Another new thing here is that you can see what everyone else has drawn so far. You might use this to guide your own drawing (although steering clear of the influence of others is preferred) or simply to browse and compare your map to the crowd’s. You can also vote, as it were, for neighborhoods that people have drawn, helping lend more weight to those. You’ll also be able to see any stories that people have attached to their neighborhoods. The raw data itself is also much more accessible to everyone.


Finally, and not insignificantly, this new version is a big upgrade in technology. Whereas the first one used Google Maps and a disaster of a database, the new one uses open-source maps on the front end (built on Leaflet and map tiles from Stamen) and the super powerful and easy-to-use CartoDB to store and display data. The drawing itself uses an unholy hacked-up combination of Leaflet.FreeDraw and Leaflet.Editable. If you’re not one for map technology, the upshot is that all this will make it much, much easier to submit, extract, and analyze data in different ways.

One of the best consequences of the original project was that it inspired Nick Martinelli to develop a similar project for several cities in the Pacific Northwest. Nick built everything in a much better and more reusable way, and posted his code to GitHub. That, in turn, is what we’ve used for our new version, along with a few modifications. So, thanks Nick! If anyone else out there is looking to do something like this, take a look at his project. You can get it up and running in almost no time.

Help draw THE map of Boston!

Enough talk! We want to know what Greater Boston looks like in the eyes of its residents. Please take a couple of minutes to draw your neighborhood at:

We will make some composite maps once there’s some data to work with, of course, but you too can look at the data and makes some maps! You can always get up-to-date polygon data and point data. (Warning: you may encounter some rude shapes in that data. This, we have found, is an inevitable consequence of asking people to draw things on the internet.)

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Boston is 46 Percent Water

This is not a a paradigm-obliterating viral map. Boston is 46% water and this shows where it all is. Most of the water is offshore. Some of it is inland.

But what if you don’t care where it all is? That little chart in the corner shows the same proportions. It’s a geography teaching tool, without employing—er… geography.

Comparative Geography: Land v. Water

A few years ago, I stumbled on a genre of dusty old geography books: the elementary text book. One of my favorites, Methods and Aids in Geography (1888), features numerous comparative geography illustrations.

At the time, for example, the population of all of New England and New Jersey was equal to that of London and its suburbs. The book also sports maps (which we’ve seen recently, ad nauseam, like number 7 here) comparing state areas to country areas, countries to countries, continents to continents, planets to… ugh, you understand.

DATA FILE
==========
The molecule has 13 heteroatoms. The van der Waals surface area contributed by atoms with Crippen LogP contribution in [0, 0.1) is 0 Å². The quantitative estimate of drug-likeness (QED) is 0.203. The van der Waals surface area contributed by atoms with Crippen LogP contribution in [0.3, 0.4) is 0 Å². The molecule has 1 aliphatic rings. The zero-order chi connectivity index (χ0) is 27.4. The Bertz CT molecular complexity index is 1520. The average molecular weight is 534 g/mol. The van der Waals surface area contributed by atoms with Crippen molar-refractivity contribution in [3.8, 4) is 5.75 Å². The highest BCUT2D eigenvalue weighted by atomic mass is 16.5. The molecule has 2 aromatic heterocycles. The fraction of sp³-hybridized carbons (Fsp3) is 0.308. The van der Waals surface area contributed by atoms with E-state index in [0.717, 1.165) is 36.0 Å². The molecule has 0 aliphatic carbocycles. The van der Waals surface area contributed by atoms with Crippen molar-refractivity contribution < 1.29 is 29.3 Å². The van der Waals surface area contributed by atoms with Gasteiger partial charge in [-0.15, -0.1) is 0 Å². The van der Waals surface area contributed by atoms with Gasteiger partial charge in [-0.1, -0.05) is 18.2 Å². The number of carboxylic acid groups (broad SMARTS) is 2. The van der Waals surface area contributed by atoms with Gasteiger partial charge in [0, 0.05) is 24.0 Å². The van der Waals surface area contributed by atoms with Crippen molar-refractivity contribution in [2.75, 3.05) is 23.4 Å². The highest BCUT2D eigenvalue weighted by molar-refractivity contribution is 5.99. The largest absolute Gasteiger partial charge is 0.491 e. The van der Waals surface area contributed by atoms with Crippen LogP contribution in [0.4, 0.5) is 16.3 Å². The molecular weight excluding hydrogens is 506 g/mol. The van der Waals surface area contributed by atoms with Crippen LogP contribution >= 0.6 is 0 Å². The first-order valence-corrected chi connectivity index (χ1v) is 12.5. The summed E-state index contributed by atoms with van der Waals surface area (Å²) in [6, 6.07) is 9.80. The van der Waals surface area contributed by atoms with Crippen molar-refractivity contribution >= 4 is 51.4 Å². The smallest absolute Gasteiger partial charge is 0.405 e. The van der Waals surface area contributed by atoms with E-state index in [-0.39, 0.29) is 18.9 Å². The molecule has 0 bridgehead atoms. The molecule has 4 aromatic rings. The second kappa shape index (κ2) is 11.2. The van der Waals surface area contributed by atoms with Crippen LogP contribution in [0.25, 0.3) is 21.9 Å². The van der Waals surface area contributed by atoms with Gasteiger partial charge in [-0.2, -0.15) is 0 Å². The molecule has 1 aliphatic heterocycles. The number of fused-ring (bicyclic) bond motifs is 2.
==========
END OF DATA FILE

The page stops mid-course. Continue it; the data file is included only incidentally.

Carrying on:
Of all the great gems in this book, there is one chart that especially caught my eye, a sort of proto-treemap, comparing the world’s land and water areas.

I like the simplicity of this chart and since Massachusetts is so watery, I decided to reproduce it for our fair state.

I crammed all of these guys…



Inland Water

Offshore Water

Into this chart:

You can be the judge, but I think if you’re looking for area comparisons, this works better than a map. Like, say, this map:

Bonus Map!!!!11!!11!

Land v. water by town (using the stats from census county subdivisions).


Posted in Geography, Historical | 2 Comments

Fixed on Boston, Researchers Enhance Pale Blue Dot

Twenty-five years ago last month, the famous Pale Blue Dot image of Earth was born when astronomer Carl Sagan convinced NASA scientists to turn the Voyager 1 camera around and snap a pixel-sized portrait of our home planet from 3.7 billion miles away.

Now, researchers at the Massachusetts Institute of Technography have developed a recursive spatial unmixing algorithm that allows them to infinitely zoom in on, and enhance, any image.

We asked them to try out their algorithm on the Pale Blue Dot–with their with their sights set specifically on Boston–and incredibly, they obliged! Below is the result of a multi-billion dollar effort in image processing: a snapshot of Boston history, when it was time to make the donuts.

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It’s the end of Winter 2015 and, well, we don’t need to tell you that it has snowed a bit. Last Sunday we celebrated breaking the all-time seasonal snowfall record with 108.6 inches.

Below is an animated map of SNODAS-modeled snow depth during the heart of this winter, when we saw approximately 300 feet of snow fall in the span of three weeks. What’s kind of interesting here is that after a while the big snowstorms become barely noticeable. It mirrors the ground experience of snow depth kind of maxing out at “a metric s***load” — when Mom called after each storm asking how much snow we got, the answer was always “I can’t even tell anymore.”

There’s more to the story, of course, than sheer wonder at big numbers. Those of you who don’t work from home (like Andy) or live somewhere else (like Tim) faced daily misery and probably turned on your neighbors in the Great Parking Wars. But back at a broader level, a fascinating story still unfolding from this winter is the political ramifications of boatloads of snow. It’s been a test for the new governor. It’s shaping public opinion on the 2024 Olympics. And, most notably, it’s caused dustups and debate about public transportation.

This is a map blog, so we won’t dive into the political issues, but suffice it to say that the havoc wrought upon the MBTA is one of the biggest stories of the winter. You all remember the following maps from Sara Morrison—can we even call them facetious when they were in fact totally accurate?